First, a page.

SINGLE MOTHERS BY CHOICE

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Single Mothers By Choice

Author : Jane Mattes
ISBN : 9780812922462
Genre : Family & Relationships
File Size : 32.47 MB
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A handbook for women who have chosen single motherhood offers an analysis of available options, from artificial insemination to adoption, and examines the special problems, questions, and rewards of single motherhood
Category: Family & Relationships

Single Mothers By Choice

Author : Jane Mattes, L.C.S.W.
ISBN : 9780307831316
Genre : Family & Relationships
File Size : 58.27 MB
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The first handbook for the rapidly growing number of American women choosing single motherhood, written by the director of the national organization, Single Mothers by Choice.
Category: Family & Relationships

Choosing Single Motherhood

Author : Mikki Morrissette
ISBN : 9780547527093
Genre : Family & Relationships
File Size : 54.63 MB
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The comprehensive guide for single women interested in proactively becoming and being a mother—includes the essential tools needed to decide whether to take this step, information on how best to follow through, and insight about answering the child’s questions and needs over time. Choosing Single Motherhood, written by a longtime journalist and Choice Mother (a woman who chooses to conceive or adopt without a life partner), will become the indispensable tool for women looking for both support and insight. Based on extensive up-to-date research, advice from child experts and family therapists, as well as interviews with more than one hundred single women, this book explores • common questions and concerns of women facing this decision, including: Can I afford to do this? Should I wait longer to see if life turns a new corner? How do Choice Mothers handle the stress of solo parenting? • what the research says about growing up in a single-parent household • how to answer a child’s “daddy” questions • the facts about adoption, anonymous donor insemination, and finding a known donor • how the children of pioneering Choice Mothers feel about their lives Written in a lively style that never sugarcoats or sweeps problems under the rug, Choosing Single Motherhood covers the topic clearly, concisely, and with a great deal of heart.
Category: Family & Relationships

Single By Chance Mothers By Choice

Author : Rosanna Hertz
ISBN : 9780195341409
Genre : Family & Relationships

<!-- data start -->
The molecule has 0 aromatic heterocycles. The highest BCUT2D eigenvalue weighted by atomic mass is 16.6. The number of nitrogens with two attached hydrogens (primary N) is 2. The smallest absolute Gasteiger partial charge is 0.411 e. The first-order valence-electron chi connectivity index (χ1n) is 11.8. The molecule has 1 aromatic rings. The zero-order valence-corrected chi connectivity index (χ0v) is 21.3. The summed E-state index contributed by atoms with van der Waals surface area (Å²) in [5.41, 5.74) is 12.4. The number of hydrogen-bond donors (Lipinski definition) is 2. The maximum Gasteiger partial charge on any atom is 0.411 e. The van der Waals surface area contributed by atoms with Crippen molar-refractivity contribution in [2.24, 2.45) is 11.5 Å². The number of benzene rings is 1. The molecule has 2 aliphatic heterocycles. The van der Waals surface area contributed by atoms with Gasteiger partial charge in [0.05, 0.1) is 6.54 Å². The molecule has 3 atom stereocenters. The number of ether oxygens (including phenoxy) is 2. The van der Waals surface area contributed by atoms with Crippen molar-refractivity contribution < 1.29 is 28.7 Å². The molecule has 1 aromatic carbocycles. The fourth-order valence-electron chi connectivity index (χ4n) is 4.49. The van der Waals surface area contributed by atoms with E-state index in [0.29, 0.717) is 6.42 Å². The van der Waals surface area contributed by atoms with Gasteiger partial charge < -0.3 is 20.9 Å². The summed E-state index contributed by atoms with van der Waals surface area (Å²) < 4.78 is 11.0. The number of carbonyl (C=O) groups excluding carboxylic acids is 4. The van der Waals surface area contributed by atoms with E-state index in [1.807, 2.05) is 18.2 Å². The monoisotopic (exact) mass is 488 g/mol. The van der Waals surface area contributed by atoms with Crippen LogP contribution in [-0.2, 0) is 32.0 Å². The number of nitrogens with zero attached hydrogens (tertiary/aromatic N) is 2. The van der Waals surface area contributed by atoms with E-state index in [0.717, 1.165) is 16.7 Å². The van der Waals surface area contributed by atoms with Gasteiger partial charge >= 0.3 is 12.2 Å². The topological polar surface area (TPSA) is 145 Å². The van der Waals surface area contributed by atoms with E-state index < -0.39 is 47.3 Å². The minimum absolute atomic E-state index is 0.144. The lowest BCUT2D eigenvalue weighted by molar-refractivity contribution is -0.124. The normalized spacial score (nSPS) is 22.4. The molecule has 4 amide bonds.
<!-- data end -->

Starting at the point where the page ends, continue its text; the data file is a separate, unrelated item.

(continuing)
File Size : 59.53 MB
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The remarkable number of women taking the daunting step of having children outside of marriage is explored in this account of this fast-growing phenomenon, revealing why middle-class women have taken an unorthodox approach to parenthood and how they are making it work.
Category: Family & Relationships

Making Ends Meet

Author : Kathryn Edin
ISBN : 9781610441759
Genre : Social Science
File Size : 87.79 MB
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Welfare mothers are popularly viewed as passively dependent on their checks and averse to work. Reformers across the political spectrum advocate moving these women off the welfare rolls and into the labor force as the solution to their problems. Making Ends Meet offers dramatic evidence toward a different conclusion: In the present labor market, unskilled single mothers who hold jobs are frequently worse off than those on welfare, and neither welfare nor low-wage employment alone will support a family at subsistence levels. Kathryn Edin and Laura Lein interviewed nearly four hundred welfare and low-income single mothers from cities in Massachusetts, Texas, Illinois, and South Carolina over a six year period. They learned the reality of these mothers' struggles to provide for their families: where their money comes from, what they spend it on, how they cope with their children's needs, and what hardships they suffer. Edin and Lein's careful budgetary analyses reveal that even a full range of welfare benefits—AFDC payments, food stamps, Medicaid, and housing subsidies—typically meet only three-fifths of a family's needs, and that funds for adequate food, clothing and other necessities are often lacking. Leaving welfare for work offers little hope for improvement, and in many cases threatens even greater hardship. Jobs for unskilled and semi-skilled women provide meager salaries, irregular or uncertain hours, frequent layoffs, and no promise of advancement. Mothers who work not only assume extra child care, medical, and transportation expenses but are also deprived of many of the housing and educational subsidies available to those on welfare. Regardless of whether they are on welfare or employed, virtually all these single mothers need to supplement their income with menial, off-the-books work and intermittent contributions from family, live-in boyfriends, their children's fathers, and local charities. In doing so, they pay a heavy price. Welfare mothers must work covertly to avoid losing benefits, while working mothers are forced to sacrifice even more time with their children. Making Ends Meet demonstrates compellingly why the choice between welfare and work is more complex and risky than is commonly recognized by politicians, the media, or the public. Almost all the welfare-reliant women interviewed by Edin and Lein made repeated efforts to leave welfare for work, only to be forced to return when they lost their jobs, a child became ill, or they could not cover their bills with their wages. Mothers who managed more stable employment usually benefited from a variety of mitigating circumstances such as having a relative willing to watch their children for free, regular child support payments, or very low housing, medical, or commuting costs. With first hand accounts and detailed financial data, Making Ends Meet tells the real story of the challenges, hardships, and survival strategies of America's poorest families. If this country's efforts to improve the self-sufficiency of female-headed families is to succeed, reformers will need to move beyond the myths of welfare dependency and deal with the hard realities of an unrewarding American labor market, the lack of affordable health insurance and child care for single mothers who work, and the true cost of subsistence living. Making Ends Meet is a realistic look at a world that so many would change and so few understand.